Indoor Air Quality Chart
More information regarding Indoor Air Quality
Just the other day I stopped at my local hardware store to pick up
some parts. I happened to notice a customer buying filters for their
air-conditioning system. When I saw that he had grabbed the thinnest and
cheapest filter that he could buy it made me cringe. Normally the
cheapest air conditioning filters cost around $1.50. They are usually
blue in color, and the filtering media looks like a very thin gauze. If
you can put one hand behind the filter and you can count your fingers
when you are looking through the filter you don't want it. You don't
have to spend 10 or 12 bucks for a filter either, but you shouldn't buy
the cheapest one you can find . Not only is a cheap filter bad for your
conditioning systems efficiency and operation, it is extremely bad for
your health. Medical research has shown the dangers of air pollution to
your health beyond any shadow of a doubt. Children and women due to
their smaller size are especially vulnerable to the dangers of small
particulates that float in the air. Folks, do yourself a favor and buy
decent filters for your air-conditioning systems. It will save you money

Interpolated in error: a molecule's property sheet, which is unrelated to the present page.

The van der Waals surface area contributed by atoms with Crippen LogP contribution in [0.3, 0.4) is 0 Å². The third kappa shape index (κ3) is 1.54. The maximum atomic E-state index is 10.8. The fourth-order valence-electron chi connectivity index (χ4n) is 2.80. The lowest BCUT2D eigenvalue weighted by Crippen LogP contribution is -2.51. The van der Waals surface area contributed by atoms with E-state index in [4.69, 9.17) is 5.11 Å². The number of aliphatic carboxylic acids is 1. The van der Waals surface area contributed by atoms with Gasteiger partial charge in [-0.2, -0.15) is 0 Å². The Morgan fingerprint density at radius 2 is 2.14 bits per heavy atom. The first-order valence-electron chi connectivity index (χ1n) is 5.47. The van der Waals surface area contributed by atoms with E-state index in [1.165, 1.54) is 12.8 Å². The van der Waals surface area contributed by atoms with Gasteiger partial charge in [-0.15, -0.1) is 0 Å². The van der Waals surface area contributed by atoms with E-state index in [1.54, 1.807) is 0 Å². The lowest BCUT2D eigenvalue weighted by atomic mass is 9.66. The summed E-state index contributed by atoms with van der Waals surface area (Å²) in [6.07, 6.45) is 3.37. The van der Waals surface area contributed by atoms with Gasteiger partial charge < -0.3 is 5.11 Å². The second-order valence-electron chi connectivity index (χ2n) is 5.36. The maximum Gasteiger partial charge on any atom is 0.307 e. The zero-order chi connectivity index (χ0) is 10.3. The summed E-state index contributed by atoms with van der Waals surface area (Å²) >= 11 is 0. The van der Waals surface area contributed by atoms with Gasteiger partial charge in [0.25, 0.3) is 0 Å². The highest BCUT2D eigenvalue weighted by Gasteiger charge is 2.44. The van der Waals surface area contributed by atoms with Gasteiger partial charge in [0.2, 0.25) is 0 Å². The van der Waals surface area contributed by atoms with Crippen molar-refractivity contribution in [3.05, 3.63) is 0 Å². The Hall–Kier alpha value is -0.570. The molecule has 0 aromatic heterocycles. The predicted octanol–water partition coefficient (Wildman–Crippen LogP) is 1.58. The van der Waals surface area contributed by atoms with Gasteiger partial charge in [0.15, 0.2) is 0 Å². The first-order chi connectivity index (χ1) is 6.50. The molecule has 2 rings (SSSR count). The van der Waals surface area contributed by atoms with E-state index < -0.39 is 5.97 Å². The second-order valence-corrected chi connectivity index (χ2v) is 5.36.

on your electric bill and it could save your life. If you have an
oddball sized filter that you just cannot find anywhere then you can
call me and I'll be happy to tell you where you can have any size filter
made at a decent price. They will even ship them right to your door. I
won't make a nickel on the transaction because arranging for my
customers to have the proper filters in their air-conditioning systems
is very important to me.
Particle pollution refers to a mix of very tiny solid and liquid particles that are in the air we breathe. But nothing about particle pollution is simple. And it is so dangerous it can shorten your life.
Size matters. Particles themselves are different sizes. Some are one-tenth the diameter of a strand of hair. Many are even tinier; some are so small they can only be seen with an electron microscope. Because of their size, you can’t see the individual particles. You can only see the haze that forms when millions of particles blur the spread of sunlight.
Who Is at Risk?
Anyone who lives where particle pollution levels are high is at risk. Some people face higher risk, however. People at the greatest risk from particle pollution exposure include:
Infants, children and teens;
People over 65 years of age;
People with lung disease such as asthma and chronic obstructive pulmonary disease (COPD), which includes chronic bronchitis and emphysema;
People with heart disease or diabetes;28
People with low incomes; and
People who work or are active outdoors.29
Diabetics face increased risk at least in part because of their higher risk for cardiovascular disease. A 2010 study examined prevalence of diagnosed diabetes in relation to fine particle pollution in 2004-2005. The evidence suggested that air pollution is a risk factor for diabetes.
"Half of the U.S Live with Unhealthy Air."